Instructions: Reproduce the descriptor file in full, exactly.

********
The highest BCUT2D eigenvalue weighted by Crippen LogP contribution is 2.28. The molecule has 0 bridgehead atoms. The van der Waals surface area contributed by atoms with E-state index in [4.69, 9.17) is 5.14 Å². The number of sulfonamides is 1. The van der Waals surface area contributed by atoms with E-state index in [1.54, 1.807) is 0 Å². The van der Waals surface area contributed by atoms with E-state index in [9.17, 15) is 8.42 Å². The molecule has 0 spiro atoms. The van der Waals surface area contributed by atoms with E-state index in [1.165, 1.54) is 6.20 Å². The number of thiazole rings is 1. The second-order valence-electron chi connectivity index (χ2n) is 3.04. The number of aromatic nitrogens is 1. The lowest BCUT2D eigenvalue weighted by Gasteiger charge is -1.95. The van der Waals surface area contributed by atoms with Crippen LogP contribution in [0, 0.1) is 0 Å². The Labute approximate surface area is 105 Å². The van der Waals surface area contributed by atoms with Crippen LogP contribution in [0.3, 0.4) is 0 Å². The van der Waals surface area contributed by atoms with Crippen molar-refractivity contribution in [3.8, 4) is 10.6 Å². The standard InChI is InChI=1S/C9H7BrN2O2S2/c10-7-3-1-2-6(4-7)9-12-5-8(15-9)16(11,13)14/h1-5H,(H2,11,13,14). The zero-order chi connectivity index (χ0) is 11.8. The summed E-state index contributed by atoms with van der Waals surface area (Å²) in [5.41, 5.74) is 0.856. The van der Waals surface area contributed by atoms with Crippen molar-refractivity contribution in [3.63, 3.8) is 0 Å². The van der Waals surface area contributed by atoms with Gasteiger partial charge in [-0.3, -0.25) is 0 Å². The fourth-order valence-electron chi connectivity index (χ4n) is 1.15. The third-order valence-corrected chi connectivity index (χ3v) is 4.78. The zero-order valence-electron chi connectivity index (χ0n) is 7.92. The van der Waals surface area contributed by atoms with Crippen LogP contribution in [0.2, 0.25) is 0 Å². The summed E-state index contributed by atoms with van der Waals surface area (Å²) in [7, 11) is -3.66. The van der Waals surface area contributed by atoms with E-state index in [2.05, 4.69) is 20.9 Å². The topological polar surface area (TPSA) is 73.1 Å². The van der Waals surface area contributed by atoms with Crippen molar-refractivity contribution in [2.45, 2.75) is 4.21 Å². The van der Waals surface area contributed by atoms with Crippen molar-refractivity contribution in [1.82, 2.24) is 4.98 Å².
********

The highest BCUT2D eigenvalue weighted by Crippen LogP contribution is 2.28. The molecule has 0 bridgehead atoms. The van der Waals surface area contributed by atoms with E-state index in [4.69, 9.17) is 5.14 Å². The number of sulfonamides is 1. The van der Waals surface area contributed by atoms with E-state index in [1.54, 1.807) is 0 Å². The van der Waals surface area contributed by atoms with E-state index in [9.17, 15) is 8.42 Å². The molecule has 0 spiro atoms. The van der Waals surface area contributed by atoms with E-state index in [1.165, 1.54) is 6.20 Å². The number of thiazole rings is 1. The second-order valence-electron chi connectivity index (χ2n) is 3.04. The number of aromatic nitrogens is 1. The lowest BCUT2D eigenvalue weighted by Gasteiger charge is -1.95. The van der Waals surface area contributed by atoms with Crippen LogP contribution in [0, 0.1) is 0 Å². The Labute approximate surface area is 105 Å². The van der Waals surface area contributed by atoms with Crippen LogP contribution in [0.3, 0.4) is 0 Å². The van der Waals surface area contributed by atoms with Crippen molar-refractivity contribution in [3.8, 4) is 10.6 Å². The standard InChI is InChI=1S/C9H7BrN2O2S2/c10-7-3-1-2-6(4-7)9-12-5-8(15-9)16(11,13)14/h1-5H,(H2,11,13,14). The zero-order chi connectivity index (χ0) is 11.8. The summed E-state index contributed by atoms with van der Waals surface area (Å²) in [5.41, 5.74) is 0.856. The van der Waals surface area contributed by atoms with Crippen molar-refractivity contribution in [3.63, 3.8) is 0 Å². The van der Waals surface area contributed by atoms with Gasteiger partial charge in [-0.3, -0.25) is 0 Å². The fourth-order valence-electron chi connectivity index (χ4n) is 1.15. The third-order valence-corrected chi connectivity index (χ3v) is 4.78. The zero-order valence-electron chi connectivity index (χ0n) is 7.92. The van der Waals surface area contributed by atoms with Crippen LogP contribution in [0.2, 0.25) is 0 Å². The summed E-state index contributed by atoms with van der Waals surface area (Å²) in [7, 11) is -3.66. The van der Waals surface area contributed by atoms with E-state index in [2.05, 4.69) is 20.9 Å². The topological polar surface area (TPSA) is 73.1 Å². The van der Waals surface area contributed by atoms with Crippen molar-refractivity contribution in [2.45, 2.75) is 4.21 Å². The van der Waals surface area contributed by atoms with Crippen molar-refractivity contribution in [1.82, 2.24) is 4.98 Å².